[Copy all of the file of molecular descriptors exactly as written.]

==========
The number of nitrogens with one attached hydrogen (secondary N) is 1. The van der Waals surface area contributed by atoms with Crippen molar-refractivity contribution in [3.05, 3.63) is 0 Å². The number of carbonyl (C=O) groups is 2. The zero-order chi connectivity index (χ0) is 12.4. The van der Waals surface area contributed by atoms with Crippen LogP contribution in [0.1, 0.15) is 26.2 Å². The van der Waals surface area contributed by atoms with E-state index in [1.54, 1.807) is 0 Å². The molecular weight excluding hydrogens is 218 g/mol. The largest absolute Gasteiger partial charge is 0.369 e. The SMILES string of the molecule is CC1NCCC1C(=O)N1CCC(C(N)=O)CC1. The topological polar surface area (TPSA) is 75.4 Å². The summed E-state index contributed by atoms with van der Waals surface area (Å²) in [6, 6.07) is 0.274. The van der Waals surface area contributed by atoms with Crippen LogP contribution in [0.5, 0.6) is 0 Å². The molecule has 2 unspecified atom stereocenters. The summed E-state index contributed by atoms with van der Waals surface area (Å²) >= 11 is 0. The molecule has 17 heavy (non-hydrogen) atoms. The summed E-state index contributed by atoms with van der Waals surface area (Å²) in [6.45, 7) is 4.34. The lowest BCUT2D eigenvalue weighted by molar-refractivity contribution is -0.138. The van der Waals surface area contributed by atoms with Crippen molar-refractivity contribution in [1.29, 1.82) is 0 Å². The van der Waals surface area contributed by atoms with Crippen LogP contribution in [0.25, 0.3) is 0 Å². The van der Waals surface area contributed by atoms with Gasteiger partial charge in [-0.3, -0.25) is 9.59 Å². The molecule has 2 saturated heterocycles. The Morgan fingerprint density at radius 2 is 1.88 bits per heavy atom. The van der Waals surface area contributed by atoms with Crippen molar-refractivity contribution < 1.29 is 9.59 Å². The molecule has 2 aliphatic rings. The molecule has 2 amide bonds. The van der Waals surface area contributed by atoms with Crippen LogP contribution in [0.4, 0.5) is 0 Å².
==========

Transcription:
The number of nitrogens with one attached hydrogen (secondary N) is 1. The van der Waals surface area contributed by atoms with Crippen molar-refractivity contribution in [3.05, 3.63) is 0 Å². The number of carbonyl (C=O) groups is 2. The zero-order chi connectivity index (χ0) is 12.4. The van der Waals surface area contributed by atoms with Crippen LogP contribution in [0.1, 0.15) is 26.2 Å². The van der Waals surface area contributed by atoms with E-state index in [1.54, 1.807) is 0 Å². The molecular weight excluding hydrogens is 218 g/mol. The largest absolute Gasteiger partial charge is 0.369 e. The SMILES string of the molecule is CC1NCCC1C(=O)N1CCC(C(N)=O)CC1. The topological polar surface area (TPSA) is 75.4 Å². The summed E-state index contributed by atoms with van der Waals surface area (Å²) in [6, 6.07) is 0.274. The van der Waals surface area contributed by atoms with Crippen LogP contribution in [0.5, 0.6) is 0 Å². The molecule has 2 unspecified atom stereocenters. The summed E-state index contributed by atoms with van der Waals surface area (Å²) >= 11 is 0. The molecule has 17 heavy (non-hydrogen) atoms. The summed E-state index contributed by atoms with van der Waals surface area (Å²) in [6.45, 7) is 4.34. The lowest BCUT2D eigenvalue weighted by molar-refractivity contribution is -0.138. The van der Waals surface area contributed by atoms with Crippen molar-refractivity contribution in [1.29, 1.82) is 0 Å². The van der Waals surface area contributed by atoms with Crippen LogP contribution in [0.25, 0.3) is 0 Å². The van der Waals surface area contributed by atoms with Gasteiger partial charge in [-0.3, -0.25) is 9.59 Å². The molecule has 2 saturated heterocycles. The Morgan fingerprint density at radius 2 is 1.88 bits per heavy atom. The van der Waals surface area contributed by atoms with Crippen molar-refractivity contribution < 1.29 is 9.59 Å². The molecule has 2 aliphatic rings. The molecule has 2 amide bonds. The van der Waals surface area contributed by atoms with Crippen LogP contribution in [0.4, 0.5) is 0 Å².